Lisa Beaven Lecture
11 October 2018
Lorenzo Lotto, Venus and Cupid, 1520s. Metropolitan Museum of Art, 1986.138. Purchase, Mrs. Charles Wrightsman Gift, in honor of Marietta Tree, 1986.
Living Flesh: splendour, sex and sickness on the surface of the skin
A public lecture by Lisa Beaven, Lecturer in Art History, La Trobe University and 2018 UWA Institute of Advanced Studies Visiting Fellow.Presented by the UWA Centre for Medieval and Early Modern Studies, the Perth Medieval and Renaissance Group, the ARC Centre of Excellence for the History of Emotions, and the Institute of Advanced Studies.
This lecture explores the relationship between artistic images of nudity in early modern Europe and societal attitudes to nakedness in real life. Despite the importance of the nude for the history of Western art, little attention has been paid to the effect of such images on contemporaries’ perceptions of nakedness. With the advent of humanism during the Renaissance, images of naked gods and goddess multiplied. Instead of viewing these through the lens of classical antiquity this lecture will chart the effects such images had on social values, perceptions of beauty, courtship rituals and intimate sexual behaviour. The more skin was shown, the more it became the focus of theoretical attention, with the widespread belief that this pliant surface could reveal the secrets of temperament, health and destiny.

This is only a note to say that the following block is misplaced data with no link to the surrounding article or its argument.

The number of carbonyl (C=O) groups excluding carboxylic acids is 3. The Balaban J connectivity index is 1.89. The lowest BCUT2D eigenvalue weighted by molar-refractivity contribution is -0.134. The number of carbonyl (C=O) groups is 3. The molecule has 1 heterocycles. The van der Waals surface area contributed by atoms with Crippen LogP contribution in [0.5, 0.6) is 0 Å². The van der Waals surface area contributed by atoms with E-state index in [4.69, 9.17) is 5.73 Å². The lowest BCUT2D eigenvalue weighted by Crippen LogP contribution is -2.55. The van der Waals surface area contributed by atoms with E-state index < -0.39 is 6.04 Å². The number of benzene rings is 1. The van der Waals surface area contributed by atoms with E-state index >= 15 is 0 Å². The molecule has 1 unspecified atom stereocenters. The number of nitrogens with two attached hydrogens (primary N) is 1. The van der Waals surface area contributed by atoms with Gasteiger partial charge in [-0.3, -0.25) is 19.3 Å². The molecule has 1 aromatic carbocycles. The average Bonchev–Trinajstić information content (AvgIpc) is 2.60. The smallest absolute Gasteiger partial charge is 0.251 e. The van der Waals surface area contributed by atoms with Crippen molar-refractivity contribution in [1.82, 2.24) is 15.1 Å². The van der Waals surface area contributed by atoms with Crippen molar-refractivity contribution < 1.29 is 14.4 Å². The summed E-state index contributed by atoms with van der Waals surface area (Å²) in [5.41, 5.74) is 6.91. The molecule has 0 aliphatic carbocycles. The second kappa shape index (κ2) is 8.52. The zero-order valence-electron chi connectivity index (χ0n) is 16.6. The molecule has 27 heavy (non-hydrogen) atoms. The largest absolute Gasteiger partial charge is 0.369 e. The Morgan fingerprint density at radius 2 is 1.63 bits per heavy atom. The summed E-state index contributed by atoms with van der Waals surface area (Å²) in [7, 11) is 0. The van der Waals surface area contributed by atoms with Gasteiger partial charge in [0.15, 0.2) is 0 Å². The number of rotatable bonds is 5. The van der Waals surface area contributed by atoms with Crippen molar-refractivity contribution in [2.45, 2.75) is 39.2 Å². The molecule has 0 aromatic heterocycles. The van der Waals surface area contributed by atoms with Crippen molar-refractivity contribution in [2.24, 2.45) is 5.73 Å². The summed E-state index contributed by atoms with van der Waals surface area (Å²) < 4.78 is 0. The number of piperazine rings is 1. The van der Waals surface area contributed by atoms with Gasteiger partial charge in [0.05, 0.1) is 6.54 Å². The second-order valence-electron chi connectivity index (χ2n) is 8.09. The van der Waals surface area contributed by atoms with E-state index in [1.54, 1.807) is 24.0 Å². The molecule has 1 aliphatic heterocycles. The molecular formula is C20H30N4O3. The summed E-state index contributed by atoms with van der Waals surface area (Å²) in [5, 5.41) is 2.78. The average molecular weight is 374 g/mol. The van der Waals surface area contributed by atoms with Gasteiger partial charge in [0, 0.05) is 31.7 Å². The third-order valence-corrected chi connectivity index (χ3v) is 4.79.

Lisa Beaven is Lecturer in Art History at La Trobe University. She has previously taught at the Universities of Melbourne and Auckland. She was the 2008 Trendall Fellow at the British School at Rome and from 2014-2018 was a post-doctoral research fellow in the ARC Centre of Excellence for the History of Emotions at Melbourne University.
Dr Beaven’s research interests are focused on seventeenth-century Rome, with a particular interest in patronage and collecting. She is also interested in the issue of false relics, the relationship between the church and antiquarian circles in Rome, and emotional responses to paintings and sculpture in the early modern period. She has ongoing research projects on landscape painting and the ecology of the Roman Campagna, the market for relics in seventeenth-century Rome, and space and the senses in the baroque city. With Joan Barclay Lloyd, she has studied travel and the built environment of Rome, with Angela Hesson she studied love objects for the exhibition Love: the Art of Emotion (2017) and with Angela Ndalianis, she undertook the ARC Discovery project: ‘Experiencing space: sensory encounters from Baroque Rome to neo-Baroque Las Vegas’. In 2010, she published An Ardent Patron: Cardinal Camillo Massimo and his artistic and antiquarian circles in Rome, (Paul Holberton Press, 2010). Her collection, Baroque to neo-baroque: Emotion and the seduction of the senses (edited with Angela Ndalianis) was published by Medieval Institute Press in 2018.